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The work is a comment on our changing relationship to the sea brought about by technology. Also, the disappearance of our marine-life and our move away from mythology and old sea-tales. I love her brooding power as she watches a bustling Sydney harbour and the passing clouds, unnoticed by the crowds below her.  You can read more on this piece HERE.    I share the artist’s thoughts on our increasing detachment from myths and nature.

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I find it essential to my own balance to acknowledge seasons and moon cycles. When friends have commented on my passion for comparative religions and ritual, I think of Joseph Campbell’s quote that if you want to know what a society is like without its rituals – read the New York Times.

Here is a photo of a simple ritual my daughter and I did for the New Moon.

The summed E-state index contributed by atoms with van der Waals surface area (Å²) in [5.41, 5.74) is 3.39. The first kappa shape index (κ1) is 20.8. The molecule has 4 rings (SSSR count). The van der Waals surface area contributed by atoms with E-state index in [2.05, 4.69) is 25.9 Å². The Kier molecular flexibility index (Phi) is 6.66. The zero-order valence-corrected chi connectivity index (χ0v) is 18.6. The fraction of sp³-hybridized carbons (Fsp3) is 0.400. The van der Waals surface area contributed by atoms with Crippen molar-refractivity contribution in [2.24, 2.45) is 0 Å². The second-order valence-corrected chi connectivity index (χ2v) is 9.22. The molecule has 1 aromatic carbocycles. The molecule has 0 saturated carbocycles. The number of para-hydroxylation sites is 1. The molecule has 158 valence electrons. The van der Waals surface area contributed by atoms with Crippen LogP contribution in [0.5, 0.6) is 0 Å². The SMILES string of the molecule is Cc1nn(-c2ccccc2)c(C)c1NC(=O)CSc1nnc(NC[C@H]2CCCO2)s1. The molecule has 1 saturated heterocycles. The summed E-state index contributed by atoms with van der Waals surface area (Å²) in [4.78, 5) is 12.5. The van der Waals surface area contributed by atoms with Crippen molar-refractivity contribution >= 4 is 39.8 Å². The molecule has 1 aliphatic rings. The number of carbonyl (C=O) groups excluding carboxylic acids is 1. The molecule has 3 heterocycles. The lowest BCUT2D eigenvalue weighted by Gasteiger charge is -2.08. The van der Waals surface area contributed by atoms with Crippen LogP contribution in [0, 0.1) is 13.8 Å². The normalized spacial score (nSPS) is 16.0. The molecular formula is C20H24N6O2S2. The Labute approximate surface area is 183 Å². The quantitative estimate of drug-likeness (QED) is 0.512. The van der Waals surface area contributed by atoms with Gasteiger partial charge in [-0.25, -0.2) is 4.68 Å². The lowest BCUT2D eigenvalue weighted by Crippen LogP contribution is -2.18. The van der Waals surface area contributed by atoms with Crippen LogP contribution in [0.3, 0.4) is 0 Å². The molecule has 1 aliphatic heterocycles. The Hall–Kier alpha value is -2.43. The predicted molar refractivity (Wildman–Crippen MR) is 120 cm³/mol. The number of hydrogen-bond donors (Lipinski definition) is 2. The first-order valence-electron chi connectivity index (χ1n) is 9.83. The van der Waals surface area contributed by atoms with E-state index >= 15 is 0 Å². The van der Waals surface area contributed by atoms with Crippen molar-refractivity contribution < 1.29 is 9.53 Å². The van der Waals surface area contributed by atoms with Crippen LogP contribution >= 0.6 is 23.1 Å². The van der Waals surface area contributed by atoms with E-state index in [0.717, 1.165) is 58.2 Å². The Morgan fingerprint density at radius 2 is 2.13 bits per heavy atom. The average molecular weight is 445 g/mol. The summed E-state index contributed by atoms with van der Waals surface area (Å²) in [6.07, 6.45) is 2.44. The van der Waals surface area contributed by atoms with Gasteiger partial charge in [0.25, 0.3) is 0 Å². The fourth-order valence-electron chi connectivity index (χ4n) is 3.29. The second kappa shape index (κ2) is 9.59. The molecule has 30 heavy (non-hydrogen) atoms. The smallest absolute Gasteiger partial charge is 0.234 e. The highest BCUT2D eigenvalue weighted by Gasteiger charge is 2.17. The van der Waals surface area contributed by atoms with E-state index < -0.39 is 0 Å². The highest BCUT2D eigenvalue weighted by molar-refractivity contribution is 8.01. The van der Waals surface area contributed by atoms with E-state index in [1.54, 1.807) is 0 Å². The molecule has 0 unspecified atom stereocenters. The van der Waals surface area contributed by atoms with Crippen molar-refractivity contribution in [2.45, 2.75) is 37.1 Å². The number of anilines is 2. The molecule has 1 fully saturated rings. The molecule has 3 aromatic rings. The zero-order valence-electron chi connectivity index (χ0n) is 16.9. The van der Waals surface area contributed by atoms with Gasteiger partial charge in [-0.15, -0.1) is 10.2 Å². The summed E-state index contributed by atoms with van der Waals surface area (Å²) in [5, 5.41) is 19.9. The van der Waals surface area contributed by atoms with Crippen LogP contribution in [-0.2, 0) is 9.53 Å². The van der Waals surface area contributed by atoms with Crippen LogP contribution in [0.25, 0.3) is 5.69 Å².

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We attended our first Lithgow Ironfest which was a colour and enjoyable day with artisans, jousting, knights, battle re-enactments, steampunks and 1940s army nurses – an enjoyable contrast to the crowds and materialism of the annual Sydney Easter Show.

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We’ve also been attending quite a few sessions at our favourite mountains cinema. Mount Vic Flicks is a traditional cinema experience plus the best hot soup in mugs. Once the manager even delayed putting the movie on to give patrons down the highway a chance to make the movie in time as the traffic was heavy. It’s these olde world courtesies that make our new mountain life such a pleasure.

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I’ve also been reading a lot. I keep wanting to have time to write a post featuring the books I’ve read this year but with trying to finish my own book at the moment it’s been impossible. But it’s a long list with thrillers and mysteries comprising the bulk.    I love staring up at the stars which blaze in a way unimagined in the city. It’s so easy to let go of the trivia and dust of everyday life when you view Saturn through the telescope.

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Coral Dreaming